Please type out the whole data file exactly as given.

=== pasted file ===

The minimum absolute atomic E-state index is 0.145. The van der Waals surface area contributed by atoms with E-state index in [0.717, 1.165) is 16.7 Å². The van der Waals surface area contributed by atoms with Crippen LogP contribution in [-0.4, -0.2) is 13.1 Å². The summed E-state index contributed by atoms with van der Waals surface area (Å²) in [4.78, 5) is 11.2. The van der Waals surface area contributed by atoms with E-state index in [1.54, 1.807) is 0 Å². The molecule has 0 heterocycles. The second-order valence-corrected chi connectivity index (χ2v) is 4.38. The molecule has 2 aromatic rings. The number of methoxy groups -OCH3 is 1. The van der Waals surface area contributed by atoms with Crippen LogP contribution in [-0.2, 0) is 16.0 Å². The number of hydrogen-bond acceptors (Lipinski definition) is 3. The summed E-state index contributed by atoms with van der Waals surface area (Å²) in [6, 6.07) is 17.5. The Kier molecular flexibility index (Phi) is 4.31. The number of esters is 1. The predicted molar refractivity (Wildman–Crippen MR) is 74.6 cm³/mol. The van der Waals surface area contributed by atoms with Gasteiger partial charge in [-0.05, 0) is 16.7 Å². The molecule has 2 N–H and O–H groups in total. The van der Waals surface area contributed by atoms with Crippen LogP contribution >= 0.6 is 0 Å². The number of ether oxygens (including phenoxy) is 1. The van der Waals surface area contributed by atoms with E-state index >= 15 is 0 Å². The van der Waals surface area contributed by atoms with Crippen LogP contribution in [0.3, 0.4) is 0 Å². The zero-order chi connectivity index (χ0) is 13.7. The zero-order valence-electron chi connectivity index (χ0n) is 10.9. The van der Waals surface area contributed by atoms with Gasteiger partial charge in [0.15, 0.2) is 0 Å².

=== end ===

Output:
The minimum absolute atomic E-state index is 0.145. The van der Waals surface area contributed by atoms with E-state index in [0.717, 1.165) is 16.7 Å². The van der Waals surface area contributed by atoms with Crippen LogP contribution in [-0.4, -0.2) is 13.1 Å². The summed E-state index contributed by atoms with van der Waals surface area (Å²) in [4.78, 5) is 11.2. The van der Waals surface area contributed by atoms with E-state index in [1.54, 1.807) is 0 Å². The molecule has 0 heterocycles. The second-order valence-corrected chi connectivity index (χ2v) is 4.38. The molecule has 2 aromatic rings. The number of methoxy groups -OCH3 is 1. The van der Waals surface area contributed by atoms with Crippen LogP contribution in [-0.2, 0) is 16.0 Å². The number of hydrogen-bond acceptors (Lipinski definition) is 3. The summed E-state index contributed by atoms with van der Waals surface area (Å²) in [6, 6.07) is 17.5. The Kier molecular flexibility index (Phi) is 4.31. The number of esters is 1. The predicted molar refractivity (Wildman–Crippen MR) is 74.6 cm³/mol. The van der Waals surface area contributed by atoms with Gasteiger partial charge in [-0.05, 0) is 16.7 Å². The molecule has 2 N–H and O–H groups in total. The van der Waals surface area contributed by atoms with Crippen LogP contribution >= 0.6 is 0 Å². The number of ether oxygens (including phenoxy) is 1. The van der Waals surface area contributed by atoms with E-state index >= 15 is 0 Å². The van der Waals surface area contributed by atoms with Crippen LogP contribution in [0.3, 0.4) is 0 Å². The zero-order chi connectivity index (χ0) is 13.7. The zero-order valence-electron chi connectivity index (χ0n) is 10.9. The van der Waals surface area contributed by atoms with Gasteiger partial charge in [0.15, 0.2) is 0 Å².